What's the score with my credit score?

Most of us will have heard the phrase ‘Credit score’ in the past but you’d be forgiven for not having a clue what it really is or why it’s so important to have a ‘good’ score. In a nutshell, your credit score is used by companies to see how financially healthy you are before they decide whether to loan you money, give you a credit card, a mortgage or even agree to a mobile phone contract.

Most companies you deal with will share your payment history with credit reference agencies such as Experian, Equifax and Call Credit. When you apply for a loan or mobile phone for example, the lender will check with these credit reference agencies to see how ‘good’ your payment history is before agreeing to your application.

If you have a history of missed payments – for example, paying late or not at all – this will result in a ‘poor’ credit score which could put companies off giving you credit or if they do the rate of interest is likely to be higher.

Credit scores explained

See how your credit history affects your ability to obtain a loan, mobile phone or credit card and how you can improve your credit score with this video from the Money Advice Service

How to keep your credit score in tip-top condition

Pay your bill on time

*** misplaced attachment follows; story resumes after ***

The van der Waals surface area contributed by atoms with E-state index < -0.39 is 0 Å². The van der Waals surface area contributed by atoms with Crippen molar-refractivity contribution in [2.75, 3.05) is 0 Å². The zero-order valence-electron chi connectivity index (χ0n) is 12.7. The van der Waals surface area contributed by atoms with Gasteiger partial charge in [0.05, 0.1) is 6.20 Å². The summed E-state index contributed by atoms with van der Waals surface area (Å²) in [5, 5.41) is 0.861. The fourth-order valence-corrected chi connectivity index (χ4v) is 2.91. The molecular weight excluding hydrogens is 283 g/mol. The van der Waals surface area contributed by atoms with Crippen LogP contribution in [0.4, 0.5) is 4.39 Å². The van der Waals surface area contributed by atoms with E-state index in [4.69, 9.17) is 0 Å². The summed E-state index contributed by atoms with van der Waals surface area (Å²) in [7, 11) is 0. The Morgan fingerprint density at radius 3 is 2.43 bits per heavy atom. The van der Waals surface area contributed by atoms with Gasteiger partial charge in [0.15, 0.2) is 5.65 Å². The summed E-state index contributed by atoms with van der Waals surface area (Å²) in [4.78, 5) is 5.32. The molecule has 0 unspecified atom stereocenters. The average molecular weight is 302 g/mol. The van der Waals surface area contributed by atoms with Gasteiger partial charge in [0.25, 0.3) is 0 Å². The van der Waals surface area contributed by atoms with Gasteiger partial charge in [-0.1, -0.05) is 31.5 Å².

It sounds obvious, but paying on time is a great way to prove to lenders that you’re capable of managing your finances effectively. If possible, pay your bills by Direct Debit – it can help you budget better for your bills and prevent you forgetting to pay on time. If you can pay your water bill by Direct Debit, we’ll even reduce your water bill by £5 a year, and it's really easy to set one up online
Register on the electoral roll
If your name’s not on there, you’ll find it much harder to get credit. You can register to vote online - gov.uk/register-to-vote
Don't make too many applications for credit
If you do, it can suggest to lenders that you’re desperate for credit. Remember, each time you apply for credit you leave a ‘footprint’ on your credit file and your lenders can see this.
Build a good credit history
If you don’t have any real credit history of previous loans or credit agreements, you’re probably wondering how you build up a good credit score. Something as simple as paying your existing bills such as water and energy on time will build up a good payment history and make it easier to obtain credit in the future.
Bring your balance down
If you already have credit cards, then make sure you stay within your credit limit as a minimum but aim to keep your balances less than half of your credit limit. If you spend close to or even over your limit then this can be seen as you being too reliant on credit.
Review your credit report regularly
It’s good practice to keep a regular check on your credit report and look for areas that may need attention:

Check for mistakes on your file: something as simple as having the wrong address on your file can have an impact on your score. Make sure you check all the details and report any incorrect information.